There are currently nine different OHV-related bills that have been submitted to our California legislature in 2017. All of the bills will have to go through various committees and be approved. Minor to major changes to the bill is to be expected during the process. The two bills that would affect the state OHV program which runs under the Off Road Motorized Vehicle Recreation Division (OHMVR) of the California Department of Parks and Recreation will be the first to be reviewed. Bills that affect the financing of the state OHV program will be reviewed in a later article.
Assembly Bill 1077: This bill will eliminate the sunset date on CA’s OHV program. Our state OHV program started in 1971, through the enactment of the Chappie-Z’berg Off-Highway motor Vehicle Law. In 1982, the principals of the law were expanded upon enactment of the Off-Highway Motor Vehicle Act. Numerous amendments to the act have been enacted. The current legislation regulating the OHV program, SB742, was passed nine years ago with a sunset (expiration) date of Jan. 1, 2018. If no legislation is passed this year to change the expiration date, our state OHV program will no longer exist. The future of our SVRA’s would be in question. AB 1077 is a simple bill that if passed, would eliminate the sunset date completely. Amendments to the OHV program could still be made each legislative year.
AB 1077 Legislative Info
Senate Bill 249: This bill makes major changes to the state OHV program.
1. The bill would require the Director of Parks and Recreation to assemble a science advisory team to advise and assist the department and the division in meeting the natural and cultural resource conservation purposes of the act, as specified. The bill would also prohibit any expansion of an existing or development of any new, state vehicular recreation area or allocation of grant program funds for new or expanded units of the system until the science advisory team completes its review and submits its recommendations to the department, and the department implements the recommendations.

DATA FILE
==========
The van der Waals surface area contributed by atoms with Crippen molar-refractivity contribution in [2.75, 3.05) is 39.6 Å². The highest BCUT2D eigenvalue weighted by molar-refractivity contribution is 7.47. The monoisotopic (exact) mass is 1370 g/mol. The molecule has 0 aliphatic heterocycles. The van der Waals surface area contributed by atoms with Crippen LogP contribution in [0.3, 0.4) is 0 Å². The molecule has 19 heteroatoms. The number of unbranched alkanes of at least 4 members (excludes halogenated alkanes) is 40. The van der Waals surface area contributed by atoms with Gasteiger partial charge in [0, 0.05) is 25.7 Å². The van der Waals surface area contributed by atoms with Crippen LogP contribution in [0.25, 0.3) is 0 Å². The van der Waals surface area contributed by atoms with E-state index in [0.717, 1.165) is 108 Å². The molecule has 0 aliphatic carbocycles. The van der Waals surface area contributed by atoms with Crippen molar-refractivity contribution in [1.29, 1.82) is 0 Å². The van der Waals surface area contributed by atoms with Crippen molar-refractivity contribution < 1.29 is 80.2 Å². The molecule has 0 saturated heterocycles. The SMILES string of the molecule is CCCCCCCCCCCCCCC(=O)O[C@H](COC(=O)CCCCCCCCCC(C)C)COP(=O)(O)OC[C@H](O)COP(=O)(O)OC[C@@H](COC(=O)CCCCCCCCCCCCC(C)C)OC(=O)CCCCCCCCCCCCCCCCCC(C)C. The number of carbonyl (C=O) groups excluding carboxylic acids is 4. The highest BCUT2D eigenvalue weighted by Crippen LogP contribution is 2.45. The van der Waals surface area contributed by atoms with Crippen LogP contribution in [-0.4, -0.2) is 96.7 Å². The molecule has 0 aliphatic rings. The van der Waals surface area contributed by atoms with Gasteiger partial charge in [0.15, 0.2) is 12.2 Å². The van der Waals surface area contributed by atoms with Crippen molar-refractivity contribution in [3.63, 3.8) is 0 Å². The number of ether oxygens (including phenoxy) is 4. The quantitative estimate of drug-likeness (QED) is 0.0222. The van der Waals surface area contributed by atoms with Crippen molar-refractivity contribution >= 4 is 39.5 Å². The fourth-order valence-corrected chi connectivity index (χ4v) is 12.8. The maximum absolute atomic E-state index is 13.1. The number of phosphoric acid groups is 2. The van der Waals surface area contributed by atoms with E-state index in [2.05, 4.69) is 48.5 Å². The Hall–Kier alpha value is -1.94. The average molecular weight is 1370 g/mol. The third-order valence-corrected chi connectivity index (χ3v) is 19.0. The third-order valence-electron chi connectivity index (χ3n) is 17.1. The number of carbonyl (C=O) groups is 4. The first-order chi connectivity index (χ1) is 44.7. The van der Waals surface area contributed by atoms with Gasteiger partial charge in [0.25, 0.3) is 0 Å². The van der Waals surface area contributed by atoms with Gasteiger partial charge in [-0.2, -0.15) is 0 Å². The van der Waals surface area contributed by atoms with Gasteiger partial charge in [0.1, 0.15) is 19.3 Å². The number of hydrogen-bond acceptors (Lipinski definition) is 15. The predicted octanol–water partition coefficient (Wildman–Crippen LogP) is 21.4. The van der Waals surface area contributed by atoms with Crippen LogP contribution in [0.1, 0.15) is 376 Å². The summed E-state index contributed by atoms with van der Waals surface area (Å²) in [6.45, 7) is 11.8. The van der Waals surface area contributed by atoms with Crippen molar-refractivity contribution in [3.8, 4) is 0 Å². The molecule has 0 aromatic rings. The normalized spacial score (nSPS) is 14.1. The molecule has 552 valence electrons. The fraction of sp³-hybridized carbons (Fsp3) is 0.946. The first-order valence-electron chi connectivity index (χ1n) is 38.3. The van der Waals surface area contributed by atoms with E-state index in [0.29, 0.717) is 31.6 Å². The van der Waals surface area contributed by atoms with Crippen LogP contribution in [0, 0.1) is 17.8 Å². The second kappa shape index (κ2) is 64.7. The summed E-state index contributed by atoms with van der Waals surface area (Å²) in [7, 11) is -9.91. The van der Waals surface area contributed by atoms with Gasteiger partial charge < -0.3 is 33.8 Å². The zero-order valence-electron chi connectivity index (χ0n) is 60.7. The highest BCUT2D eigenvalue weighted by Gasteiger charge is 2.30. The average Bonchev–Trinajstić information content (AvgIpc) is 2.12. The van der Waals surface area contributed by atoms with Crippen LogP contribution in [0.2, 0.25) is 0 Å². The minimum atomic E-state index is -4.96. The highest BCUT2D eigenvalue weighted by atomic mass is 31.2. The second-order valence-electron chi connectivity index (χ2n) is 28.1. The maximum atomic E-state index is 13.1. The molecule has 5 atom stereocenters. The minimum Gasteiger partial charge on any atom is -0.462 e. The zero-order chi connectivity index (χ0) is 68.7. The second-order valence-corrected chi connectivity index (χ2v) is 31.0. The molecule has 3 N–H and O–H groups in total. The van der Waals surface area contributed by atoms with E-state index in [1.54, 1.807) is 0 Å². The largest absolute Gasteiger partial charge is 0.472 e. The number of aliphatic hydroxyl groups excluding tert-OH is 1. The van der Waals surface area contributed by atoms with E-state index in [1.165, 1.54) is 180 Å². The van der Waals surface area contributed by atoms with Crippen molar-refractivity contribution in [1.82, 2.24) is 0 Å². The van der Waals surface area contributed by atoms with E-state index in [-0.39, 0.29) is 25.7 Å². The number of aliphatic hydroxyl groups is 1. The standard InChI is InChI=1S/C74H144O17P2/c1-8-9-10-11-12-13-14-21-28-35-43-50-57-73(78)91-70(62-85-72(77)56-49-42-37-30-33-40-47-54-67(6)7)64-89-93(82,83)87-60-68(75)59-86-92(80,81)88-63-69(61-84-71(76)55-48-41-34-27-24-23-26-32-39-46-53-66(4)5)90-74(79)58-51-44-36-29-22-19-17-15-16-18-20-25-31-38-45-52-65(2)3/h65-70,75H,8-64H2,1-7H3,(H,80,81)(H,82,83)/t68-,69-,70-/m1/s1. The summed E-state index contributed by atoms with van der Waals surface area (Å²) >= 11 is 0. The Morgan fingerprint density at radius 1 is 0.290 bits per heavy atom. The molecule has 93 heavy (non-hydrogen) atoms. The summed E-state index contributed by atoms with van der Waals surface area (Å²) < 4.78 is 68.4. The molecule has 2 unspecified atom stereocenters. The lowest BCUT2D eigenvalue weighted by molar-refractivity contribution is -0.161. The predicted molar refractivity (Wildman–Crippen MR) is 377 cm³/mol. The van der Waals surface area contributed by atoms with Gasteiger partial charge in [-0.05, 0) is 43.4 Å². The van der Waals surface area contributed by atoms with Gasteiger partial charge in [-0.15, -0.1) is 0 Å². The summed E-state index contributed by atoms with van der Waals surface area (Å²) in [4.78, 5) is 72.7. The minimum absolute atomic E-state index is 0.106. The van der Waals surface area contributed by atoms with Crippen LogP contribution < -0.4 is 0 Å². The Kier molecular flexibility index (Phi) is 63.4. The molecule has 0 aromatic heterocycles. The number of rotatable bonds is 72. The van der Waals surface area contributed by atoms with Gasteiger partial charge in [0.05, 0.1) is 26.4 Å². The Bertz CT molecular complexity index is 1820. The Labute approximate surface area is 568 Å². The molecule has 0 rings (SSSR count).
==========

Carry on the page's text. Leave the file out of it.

2. Existing law requires any money temporarily transferred from the Off-Highway Vehicle Trust Fund to the General Fund to be reimbursed, without interest, within 2 fiscal years of the transfer. This bill would delete this provision
3. Currently a major portion of the funding for the OHV program comes from the Motor Vehicle Fuel Account and that money is deposited in the Off-Highway Vehicle Trust Fund. SB-249 would change this:
This bill would initially require these fuel taxes to be transferred to the State Parks and Recreation Fund. The bill would require the Director of the Department of Parks and Recreation, in consultation with the State Park and Recreation Commission, to include, in the annual budget submitted by the Governor to the Legislature, a proposed allocation of fuel taxes for the purposes of the department, including support for state parks and the Off-Highway Motor Vehicle Recreation Program. The bill, upon enactment of the Budget Act, would require the portion of fuel tax revenues allocated by the Budget Act for purposes of the Off-Highway Motor Vehicle Recreation Program to be transferred to the Off-Highway Vehicle Trust Fund. The bill would make statements of legislative intent in this regard.
4. The OHMVR Commission is made up of 9 political appointees. Under current legislation, there is flexibility in the makeup of the Commission members. Under SB-249, tighter adherence to the diverse representation would be required. No more than two Commissioners may serve under the same qualification at the same time.
The qualifications are:
(1) Off-highway vehicle recreation.
2) Biological or soil sciences.
(3) The legal and practical aspects of rural landownership and management.
(4) Law enforcement.
(5) Environmental and cultural resource protection.
(6) Nonmotorized outdoors recreation.
5. This bill would extend the sunset date for five years to Jan. 1, 2023, by which time the legislature would have to pass a bill to once again extend the time frame of the OHV Program.